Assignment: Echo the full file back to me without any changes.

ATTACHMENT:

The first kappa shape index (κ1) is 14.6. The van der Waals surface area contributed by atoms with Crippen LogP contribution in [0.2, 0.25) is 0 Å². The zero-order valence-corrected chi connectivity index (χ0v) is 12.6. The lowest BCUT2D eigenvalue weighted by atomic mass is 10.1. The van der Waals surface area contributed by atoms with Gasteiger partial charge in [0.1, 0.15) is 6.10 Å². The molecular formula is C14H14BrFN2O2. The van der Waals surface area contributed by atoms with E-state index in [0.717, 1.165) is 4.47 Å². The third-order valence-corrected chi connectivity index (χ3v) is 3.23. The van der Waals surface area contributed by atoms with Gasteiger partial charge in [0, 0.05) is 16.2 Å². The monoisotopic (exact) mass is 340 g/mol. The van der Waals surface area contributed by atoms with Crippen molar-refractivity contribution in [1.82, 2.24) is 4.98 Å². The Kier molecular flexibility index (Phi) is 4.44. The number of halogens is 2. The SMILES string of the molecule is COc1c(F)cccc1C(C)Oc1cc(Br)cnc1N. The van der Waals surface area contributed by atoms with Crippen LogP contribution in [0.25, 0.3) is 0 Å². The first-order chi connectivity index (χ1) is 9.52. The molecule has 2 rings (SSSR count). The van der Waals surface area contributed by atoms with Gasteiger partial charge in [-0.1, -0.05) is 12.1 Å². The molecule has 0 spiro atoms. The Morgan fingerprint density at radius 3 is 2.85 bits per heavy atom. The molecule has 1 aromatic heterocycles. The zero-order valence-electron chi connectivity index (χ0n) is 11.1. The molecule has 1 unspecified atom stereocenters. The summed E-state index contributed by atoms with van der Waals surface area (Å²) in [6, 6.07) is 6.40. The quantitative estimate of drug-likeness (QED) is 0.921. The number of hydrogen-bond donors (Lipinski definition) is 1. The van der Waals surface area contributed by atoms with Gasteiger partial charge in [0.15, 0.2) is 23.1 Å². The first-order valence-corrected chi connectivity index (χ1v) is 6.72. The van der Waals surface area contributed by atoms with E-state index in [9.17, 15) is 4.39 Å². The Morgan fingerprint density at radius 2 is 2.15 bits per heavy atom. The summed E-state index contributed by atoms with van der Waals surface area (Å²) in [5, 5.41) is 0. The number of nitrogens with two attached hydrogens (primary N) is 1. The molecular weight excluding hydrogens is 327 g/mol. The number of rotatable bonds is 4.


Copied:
The first kappa shape index (κ1) is 14.6. The van der Waals surface area contributed by atoms with Crippen LogP contribution in [0.2, 0.25) is 0 Å². The zero-order valence-corrected chi connectivity index (χ0v) is 12.6. The lowest BCUT2D eigenvalue weighted by atomic mass is 10.1. The van der Waals surface area contributed by atoms with Gasteiger partial charge in [0.1, 0.15) is 6.10 Å². The molecular formula is C14H14BrFN2O2. The van der Waals surface area contributed by atoms with E-state index in [0.717, 1.165) is 4.47 Å². The third-order valence-corrected chi connectivity index (χ3v) is 3.23. The van der Waals surface area contributed by atoms with Gasteiger partial charge in [0, 0.05) is 16.2 Å². The monoisotopic (exact) mass is 340 g/mol. The van der Waals surface area contributed by atoms with Crippen molar-refractivity contribution in [1.82, 2.24) is 4.98 Å². The Kier molecular flexibility index (Phi) is 4.44. The number of halogens is 2. The SMILES string of the molecule is COc1c(F)cccc1C(C)Oc1cc(Br)cnc1N. The van der Waals surface area contributed by atoms with Crippen LogP contribution in [0.25, 0.3) is 0 Å². The first-order chi connectivity index (χ1) is 9.52. The molecule has 2 rings (SSSR count). The van der Waals surface area contributed by atoms with Gasteiger partial charge in [-0.1, -0.05) is 12.1 Å². The molecule has 0 spiro atoms. The Morgan fingerprint density at radius 3 is 2.85 bits per heavy atom. The molecule has 1 aromatic heterocycles. The zero-order valence-electron chi connectivity index (χ0n) is 11.1. The molecule has 1 unspecified atom stereocenters. The summed E-state index contributed by atoms with van der Waals surface area (Å²) in [6, 6.07) is 6.40. The quantitative estimate of drug-likeness (QED) is 0.921. The number of hydrogen-bond donors (Lipinski definition) is 1. The van der Waals surface area contributed by atoms with Gasteiger partial charge in [0.15, 0.2) is 23.1 Å². The first-order valence-corrected chi connectivity index (χ1v) is 6.72. The van der Waals surface area contributed by atoms with E-state index in [9.17, 15) is 4.39 Å². The Morgan fingerprint density at radius 2 is 2.15 bits per heavy atom. The summed E-state index contributed by atoms with van der Waals surface area (Å²) in [5, 5.41) is 0. The number of nitrogens with two attached hydrogens (primary N) is 1. The molecular weight excluding hydrogens is 327 g/mol. The number of rotatable bonds is 4.